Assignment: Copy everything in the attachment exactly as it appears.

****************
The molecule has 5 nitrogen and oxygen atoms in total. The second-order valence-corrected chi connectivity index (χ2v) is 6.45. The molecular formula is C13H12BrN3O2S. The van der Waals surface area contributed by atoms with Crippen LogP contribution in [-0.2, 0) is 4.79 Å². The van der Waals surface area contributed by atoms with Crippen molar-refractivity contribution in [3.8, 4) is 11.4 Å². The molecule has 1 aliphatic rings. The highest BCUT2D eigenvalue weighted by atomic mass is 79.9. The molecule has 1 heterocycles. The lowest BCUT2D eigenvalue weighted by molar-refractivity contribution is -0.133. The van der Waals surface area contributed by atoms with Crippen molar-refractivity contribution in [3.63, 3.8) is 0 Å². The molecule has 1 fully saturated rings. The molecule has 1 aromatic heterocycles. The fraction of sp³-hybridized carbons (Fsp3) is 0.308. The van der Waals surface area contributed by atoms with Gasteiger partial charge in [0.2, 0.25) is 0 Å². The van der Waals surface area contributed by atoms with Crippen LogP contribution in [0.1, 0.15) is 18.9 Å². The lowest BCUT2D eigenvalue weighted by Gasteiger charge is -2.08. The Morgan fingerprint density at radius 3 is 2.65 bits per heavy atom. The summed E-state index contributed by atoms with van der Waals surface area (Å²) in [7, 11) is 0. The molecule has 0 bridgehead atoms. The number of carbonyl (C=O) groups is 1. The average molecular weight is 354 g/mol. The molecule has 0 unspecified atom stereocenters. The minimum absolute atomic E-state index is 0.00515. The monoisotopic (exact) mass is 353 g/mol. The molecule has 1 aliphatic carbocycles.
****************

The molecule has 5 nitrogen and oxygen atoms in total. The second-order valence-corrected chi connectivity index (χ2v) is 6.45. The molecular formula is C13H12BrN3O2S. The van der Waals surface area contributed by atoms with Crippen LogP contribution in [-0.2, 0) is 4.79 Å². The van der Waals surface area contributed by atoms with Crippen molar-refractivity contribution in [3.8, 4) is 11.4 Å². The molecule has 1 aliphatic rings. The highest BCUT2D eigenvalue weighted by atomic mass is 79.9. The molecule has 1 heterocycles. The lowest BCUT2D eigenvalue weighted by molar-refractivity contribution is -0.133. The van der Waals surface area contributed by atoms with Crippen molar-refractivity contribution in [3.63, 3.8) is 0 Å². The molecule has 1 fully saturated rings. The molecule has 1 aromatic heterocycles. The fraction of sp³-hybridized carbons (Fsp3) is 0.308. The van der Waals surface area contributed by atoms with Gasteiger partial charge in [0.2, 0.25) is 0 Å². The van der Waals surface area contributed by atoms with Crippen LogP contribution in [0.1, 0.15) is 18.9 Å². The lowest BCUT2D eigenvalue weighted by Gasteiger charge is -2.08. The Morgan fingerprint density at radius 3 is 2.65 bits per heavy atom. The summed E-state index contributed by atoms with van der Waals surface area (Å²) in [7, 11) is 0. The molecule has 0 bridgehead atoms. The number of carbonyl (C=O) groups is 1. The average molecular weight is 354 g/mol. The molecule has 0 unspecified atom stereocenters. The minimum absolute atomic E-state index is 0.00515. The monoisotopic (exact) mass is 353 g/mol. The molecule has 1 aliphatic carbocycles.